To the dismay of members of the D.C. Council, a D.C., the Scholarships for Opportunity and Results (SOAR) program has been slated to continue for at least another five years. The SOAR legislation provides vouchers to D.C. residents and is the only federally-funded voucher in the country. But what may appear to be a beneficial alternative faces staunch opposition from the American Civil Liberties Union (ACLU), Del. Eleanor Holmes Norton (D), and D.C. Council members, including David Grosso (D-At-large), who believe it undermines the integrity of the District’s public school system.

Del. Eleanor Holmes Norton is an opponent of the SOAR legislation because it takes more money away from public schools. (Courtesy photo)

Del. Eleanor Holmes Norton is an opponent of the SOAR legislation because it takes more money away from public schools. (Courtesy photo)

In a statement released on the heels of the March 10 vote to renew, the ACLU acknowledged an opposition to the legislation based on its inability to ward off discriminatory practices. “Eighty percent of students who participate in the voucher program attend private religious schools that operate outside the non-discrimination provisions of the DC Human Rights Act. Voucher programs expose students in the District to discrimination, particularly on the basis of gender identity, sexual orientation, disability, or religion,” the release stated. “This is an assault on the long-standing principle of equal treatment for all students.”

The American Federation for Children, an advocacy group founded by U.S. Education Secretary Betsy DeVos, noted during the hearing and vote that SOAR offers an “educational lifeline” for low-income families. For city leaders, however, SOAR vouchers funnel approximately $20 million a year in federal taxpayer dollars to private schools in the District.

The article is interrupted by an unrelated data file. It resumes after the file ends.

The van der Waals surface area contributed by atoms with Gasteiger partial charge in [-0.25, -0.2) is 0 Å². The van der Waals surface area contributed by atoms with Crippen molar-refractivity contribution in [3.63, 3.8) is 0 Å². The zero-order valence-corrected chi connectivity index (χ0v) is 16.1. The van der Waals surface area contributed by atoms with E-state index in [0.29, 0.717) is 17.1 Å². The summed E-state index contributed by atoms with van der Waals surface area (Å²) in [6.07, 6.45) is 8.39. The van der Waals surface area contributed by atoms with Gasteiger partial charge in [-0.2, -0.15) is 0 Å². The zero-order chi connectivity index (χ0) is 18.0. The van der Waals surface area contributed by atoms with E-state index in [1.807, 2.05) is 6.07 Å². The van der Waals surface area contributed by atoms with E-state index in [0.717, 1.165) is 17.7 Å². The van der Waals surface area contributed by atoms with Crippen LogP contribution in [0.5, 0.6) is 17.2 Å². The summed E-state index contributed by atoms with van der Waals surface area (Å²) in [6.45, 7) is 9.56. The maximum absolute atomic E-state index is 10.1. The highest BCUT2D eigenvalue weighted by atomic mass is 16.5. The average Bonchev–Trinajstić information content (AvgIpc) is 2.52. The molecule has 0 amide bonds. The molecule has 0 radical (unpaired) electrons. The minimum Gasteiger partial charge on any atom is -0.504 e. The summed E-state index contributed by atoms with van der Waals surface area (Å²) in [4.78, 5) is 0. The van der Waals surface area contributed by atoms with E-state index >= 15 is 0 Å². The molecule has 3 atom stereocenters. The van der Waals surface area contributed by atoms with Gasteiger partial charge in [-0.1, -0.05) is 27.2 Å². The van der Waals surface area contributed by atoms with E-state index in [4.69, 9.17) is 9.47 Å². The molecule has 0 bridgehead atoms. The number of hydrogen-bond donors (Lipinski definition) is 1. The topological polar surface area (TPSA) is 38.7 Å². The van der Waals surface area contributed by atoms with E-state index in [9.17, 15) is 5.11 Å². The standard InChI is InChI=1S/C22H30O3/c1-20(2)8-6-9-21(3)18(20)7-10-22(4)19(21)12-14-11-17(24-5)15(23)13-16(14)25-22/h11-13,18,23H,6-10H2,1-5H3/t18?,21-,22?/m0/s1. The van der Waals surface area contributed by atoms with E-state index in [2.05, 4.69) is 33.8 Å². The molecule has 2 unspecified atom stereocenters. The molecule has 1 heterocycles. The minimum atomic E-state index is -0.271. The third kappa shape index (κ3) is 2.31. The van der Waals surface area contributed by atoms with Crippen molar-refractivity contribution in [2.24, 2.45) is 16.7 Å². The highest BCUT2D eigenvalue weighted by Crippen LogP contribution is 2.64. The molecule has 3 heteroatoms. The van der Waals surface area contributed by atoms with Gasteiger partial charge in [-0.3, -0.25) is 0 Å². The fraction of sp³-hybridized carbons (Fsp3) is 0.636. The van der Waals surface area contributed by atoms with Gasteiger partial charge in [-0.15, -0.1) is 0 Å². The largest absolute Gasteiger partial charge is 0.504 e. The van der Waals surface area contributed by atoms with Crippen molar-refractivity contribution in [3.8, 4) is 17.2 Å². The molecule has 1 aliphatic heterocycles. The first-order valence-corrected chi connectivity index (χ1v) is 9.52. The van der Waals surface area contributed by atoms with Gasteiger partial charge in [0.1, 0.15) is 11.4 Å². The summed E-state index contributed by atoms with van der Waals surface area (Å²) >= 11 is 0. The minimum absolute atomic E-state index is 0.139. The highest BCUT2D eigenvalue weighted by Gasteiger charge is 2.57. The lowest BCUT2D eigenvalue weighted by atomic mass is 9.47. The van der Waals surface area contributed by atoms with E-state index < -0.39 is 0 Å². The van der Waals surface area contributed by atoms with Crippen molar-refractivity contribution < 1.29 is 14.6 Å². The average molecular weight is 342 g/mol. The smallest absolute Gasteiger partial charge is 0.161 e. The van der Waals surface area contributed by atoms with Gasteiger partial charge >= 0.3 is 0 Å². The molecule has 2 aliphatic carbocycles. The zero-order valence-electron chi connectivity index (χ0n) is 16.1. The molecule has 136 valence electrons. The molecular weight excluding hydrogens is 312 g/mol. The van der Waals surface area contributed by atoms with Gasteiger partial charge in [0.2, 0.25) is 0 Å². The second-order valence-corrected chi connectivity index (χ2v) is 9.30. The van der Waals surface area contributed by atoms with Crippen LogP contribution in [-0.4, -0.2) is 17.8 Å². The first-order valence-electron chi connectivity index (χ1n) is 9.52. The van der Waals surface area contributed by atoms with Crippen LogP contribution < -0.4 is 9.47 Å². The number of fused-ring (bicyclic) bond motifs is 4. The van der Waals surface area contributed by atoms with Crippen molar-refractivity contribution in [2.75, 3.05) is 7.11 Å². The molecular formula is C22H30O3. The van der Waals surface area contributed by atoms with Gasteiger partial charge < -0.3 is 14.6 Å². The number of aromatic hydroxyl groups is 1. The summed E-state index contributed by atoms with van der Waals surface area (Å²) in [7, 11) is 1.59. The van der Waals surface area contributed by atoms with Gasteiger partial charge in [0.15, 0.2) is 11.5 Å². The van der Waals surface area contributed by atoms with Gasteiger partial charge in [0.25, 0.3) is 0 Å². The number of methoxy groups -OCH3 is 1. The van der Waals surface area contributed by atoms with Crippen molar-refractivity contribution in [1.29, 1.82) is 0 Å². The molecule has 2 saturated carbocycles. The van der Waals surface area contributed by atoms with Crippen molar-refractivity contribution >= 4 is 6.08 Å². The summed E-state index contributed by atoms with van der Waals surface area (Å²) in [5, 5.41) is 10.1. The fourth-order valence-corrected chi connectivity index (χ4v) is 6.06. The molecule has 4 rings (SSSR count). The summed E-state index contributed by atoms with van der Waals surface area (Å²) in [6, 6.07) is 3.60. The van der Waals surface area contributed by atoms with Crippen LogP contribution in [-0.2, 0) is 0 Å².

In a statement to the House panel, Norton, a staunch opponent of SOAR, said while the voucher program suggests District residents have limited school choices, parents have access to “robust” alternatives. “Almost 50 percent of public school students attend charter schools, and 75 percent of public school students attend out-of-boundary schools that they have chosen,” said Norton.

Additionally, the nation’s largest teachers’ group, the National Education Association, has opposed SOAR on the grounds it diverts funds from public to private schools at a time when sequester-level budget cuts are hurting students. “Despite ample evidence that the Congressionally-imposed voucher program is ineffective, and while D.C. public schools improve every year, some members of Congress continue to see our city as their personal etri dish. With the new administration and leadership in the Department of Education, it is even clearer that our public education system is and will remain under attack,” Grosso said in a letter to the House of Representatives Oversight and Government Reform Committee Chairman Jason Chaffetz (R-Utah).

Grosso, who serves as chairperson of the Committee on Education, said he found it insulting to Washingtonians that Congress would push a personal agenda on the city, with the express opposition of city officials. “Attacking D.C. home rule, including any expansion of the voucher program, is irresponsible governing on the part of Congress. Rather than siphoning public dollars into private ventures, we should continue the progress made in our public schools – both traditional and charter – that will put every child in the District of Columbia in the best position to succeed,” the statement said.

Despite Grosso’s letter of opposition, which also was signed by Councilmembers Anita Bonds (D-At-large), Charles Allen (D-Ward 6), Trayon White (D-Ward 8), Jack Evans (D-Ward 2), Vincent Gray (D-Ward 7), Brianne Nadeau (D-Ward 1), and Elissa Silverman (I-At-large), a House committee advanced the bill on March 10 to renew SOAR. The legislation will next go to the full House for a vote.